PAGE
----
Cheers to the free-spirited new age Indian woman and her unfathomable poise against domestic violence, social assaults and her sheer gusto to beak the conservative barriers! This post is dedicated to all those fashionista, who are modern by look but deeply traditional at heart!
Here is a snippet from the Wedding Vows Collection…
“I vow to make excuses when you humiliate me in public
to forsake my friends and family when you isolate me
to value myself less when you belittle me.
I vow to blame myself when you hit me
And to fear for my safety and the safety of my children
Till death do us part.
I am Durga & Kali.
Love, Respect & Protect me.
Or else I will…”
The tradition of the Solah Shringar for Indian bride has been in existence since time immemorial. When I refer 6 accessories for bridal look this wedding season, some of would think what’s new in it. Actually you are partially correct, while the other half of the story is all about twists and spins with modern edge elements.
With the wedding mood in air, the brides-to-be are with mixed feelings – curiosity, excitement and perplexed about what their bridal shopping. While most of us admire the traditional jewelries from head to toe, but we are naive of the thought whether it would complement our latest designer wear and the new age setting.
This is the reason, we just keep rejecting old designs, so as to keep up the modern element. While it is already overwhelming to ponder over the wedding look; we just drop the idea of donning a complete Sholah Shringar look on our D day.
The good news is Indian fashion designers have revamped some of the age old traditional ornaments, adding some avant grade factors to the existing detailing. With a little twist and spin, the accessory not only looks more attractive but appeals to the modern bridal fashion.
The 2013 witnessed revival of some traditional bridal ornaments and when Channel showcased Paris-Bombay fashion show, sending down all their models wearing maang tikkas; that was then a sure sort call for these bygone embellishments.
Let’s have a look at some of the accessories, which had lost their sheen amid the clichéd wedding look off late but thanks to our designers who have redefined their precedence. Read on!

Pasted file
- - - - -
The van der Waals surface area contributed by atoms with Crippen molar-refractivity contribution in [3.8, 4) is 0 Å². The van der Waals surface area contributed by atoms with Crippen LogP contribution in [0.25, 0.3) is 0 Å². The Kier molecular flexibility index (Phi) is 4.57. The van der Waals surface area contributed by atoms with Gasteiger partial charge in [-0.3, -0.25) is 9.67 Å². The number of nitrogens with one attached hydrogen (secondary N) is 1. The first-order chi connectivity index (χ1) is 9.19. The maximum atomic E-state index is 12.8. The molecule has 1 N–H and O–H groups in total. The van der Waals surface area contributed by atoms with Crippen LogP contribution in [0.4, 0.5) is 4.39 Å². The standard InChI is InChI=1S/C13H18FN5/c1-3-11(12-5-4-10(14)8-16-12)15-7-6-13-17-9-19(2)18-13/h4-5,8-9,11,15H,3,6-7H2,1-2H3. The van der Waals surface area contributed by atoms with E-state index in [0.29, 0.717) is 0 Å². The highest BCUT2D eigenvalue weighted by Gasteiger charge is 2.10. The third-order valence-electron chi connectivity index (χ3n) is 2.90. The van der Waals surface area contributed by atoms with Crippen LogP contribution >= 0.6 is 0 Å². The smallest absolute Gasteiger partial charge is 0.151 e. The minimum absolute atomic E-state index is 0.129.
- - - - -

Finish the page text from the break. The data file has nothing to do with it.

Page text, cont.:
Mod Manng Tikka
Getting inspiration from your own roots rather than sneaking through overseas traditions is always a wonderful feeling. And when a foreign counterpart starts taking cues from our rich workmanship, it then becomes a matter of pride. While Indian designers like Sabyasachi Mukherjee, Manish Malhotra, Manish Arora, Anju Modi and Ritu Beri were busy revamping this piece of head accessory, world’s leading fashion house was seen chanelling our very own Matha Patti.
Karl Lagerfeld, creative head of Channel was seen baiting on this accessory heavily for this Paris Bombay Fashion Week.
Because of these fashion weeks, the over sized accessory has shown a glamorous comeback only to give the modern free-spirited bride a thing of timeless beauty radiating both conventional and contemporary elements.
Nath or nose ring is another important part of bridal jewelry. Not many years ago, the bride’s look was considered incomplete without this attention-seeking piece of accessory. The big nose hoops which were replaced by a solitaire nose stud by the course of time, has returned with a vengeance. And this time through Sonam Kapoor! Yes, you read it right. Sonam Kapoor’s look at Cannes Film Festival 2013’s red carpet has created history. Her vintage-inspired getup in Anamika Khanna’s white and gold creation paired with a veil baroque-embroidered jacket was given a royal twist with her adorable kundan nath.
And believe it or not, this year it is one of the most trending bridal jewelries in the Indian market and international alike.
Until Eina Ahluwalia’s contemporary inception in the Indian jewelry world, I had never thought our century’s old hath phool could even be listed in modern jewelry world. The hath phool typically comprises of a single ring or a ring to each finger and all of them are connected by a delicate bracelet thereby hanging the center piece on the center of the palm. While old hand ornaments were having rings for all the 5 fingers, the modern pieces come up up with only one or two rings to embellish this bridal accessory.
Let me tell you, no matter what this wedding ornament is never out of fashion in India. The only difference is in their designs. While in north women wear to flaunt a kundan or polki encrusted sleek sari belt around their waist, it’s compulsory bridal jewelry in south even today. Popularly known as phenta, sash, patka in various parts of the country, it is one of the most beautiful embellishments to complete an Indian bride’s look.
Just like Sonam Kapoor, we can tag Shilpa Shetty to be the brand ambassador of this accessory. And a huge thanks to our Indian jewelry designers who have revolutionized this basic piece of traditional jewelry.
Click here to check out some fabulous kamar bandh designs
A must-have head accessory for Muslim brides, jhumar has been considered as a luxury symbol on wedding day.The basic purpose of this ornament is to give a bedazzled touch to the radiant face of the bride. While this jewelry dates back to the Mughal era, it has now certainly made its place in the bridal jewelry box radiating its poignant presence.
This piece of bridal ornament, which is a norm among north Indian weddings has a significant presence in the post-wedding rituals. In earlier days, the kalire used to in gold coated metallic frail. The dome shaped streamers with a tinkling sound are tied to the chuda of the bride.
The ritual goes as this – during bidaai, the dulhan is supposed to hit her unmarried sisters and friends with the kalire and on whose ever head the dangler falls is considered to be the next to get married. This norm is somewhat similar to Christian weddings, where the bride tosses the bouquet and the bridesmaid who catches it is next in the line.